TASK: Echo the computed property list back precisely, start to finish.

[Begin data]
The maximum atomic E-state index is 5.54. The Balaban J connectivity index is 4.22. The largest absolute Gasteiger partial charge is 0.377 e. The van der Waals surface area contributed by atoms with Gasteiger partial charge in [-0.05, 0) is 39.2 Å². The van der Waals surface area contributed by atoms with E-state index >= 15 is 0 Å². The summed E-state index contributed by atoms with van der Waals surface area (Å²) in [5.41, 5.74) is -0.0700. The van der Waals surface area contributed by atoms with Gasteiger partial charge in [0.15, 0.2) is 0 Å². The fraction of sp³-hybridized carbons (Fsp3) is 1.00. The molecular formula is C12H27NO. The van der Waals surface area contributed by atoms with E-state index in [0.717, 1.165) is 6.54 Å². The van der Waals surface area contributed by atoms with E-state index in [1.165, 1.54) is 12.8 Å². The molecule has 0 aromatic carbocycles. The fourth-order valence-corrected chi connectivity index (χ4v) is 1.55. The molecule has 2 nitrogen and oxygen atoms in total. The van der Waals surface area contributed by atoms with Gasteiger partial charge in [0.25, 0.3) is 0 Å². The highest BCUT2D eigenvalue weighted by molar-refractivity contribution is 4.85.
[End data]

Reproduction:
The maximum atomic E-state index is 5.54. The Balaban J connectivity index is 4.22. The largest absolute Gasteiger partial charge is 0.377 e. The van der Waals surface area contributed by atoms with Gasteiger partial charge in [-0.05, 0) is 39.2 Å². The van der Waals surface area contributed by atoms with E-state index >= 15 is 0 Å². The summed E-state index contributed by atoms with van der Waals surface area (Å²) in [5.41, 5.74) is -0.0700. The van der Waals surface area contributed by atoms with Gasteiger partial charge in [0.15, 0.2) is 0 Å². The fraction of sp³-hybridized carbons (Fsp3) is 1.00. The molecular formula is C12H27NO. The van der Waals surface area contributed by atoms with E-state index in [0.717, 1.165) is 6.54 Å². The van der Waals surface area contributed by atoms with E-state index in [1.165, 1.54) is 12.8 Å². The molecule has 0 aromatic carbocycles. The fourth-order valence-corrected chi connectivity index (χ4v) is 1.55. The molecule has 2 nitrogen and oxygen atoms in total. The van der Waals surface area contributed by atoms with Gasteiger partial charge in [0.25, 0.3) is 0 Å². The highest BCUT2D eigenvalue weighted by molar-refractivity contribution is 4.85.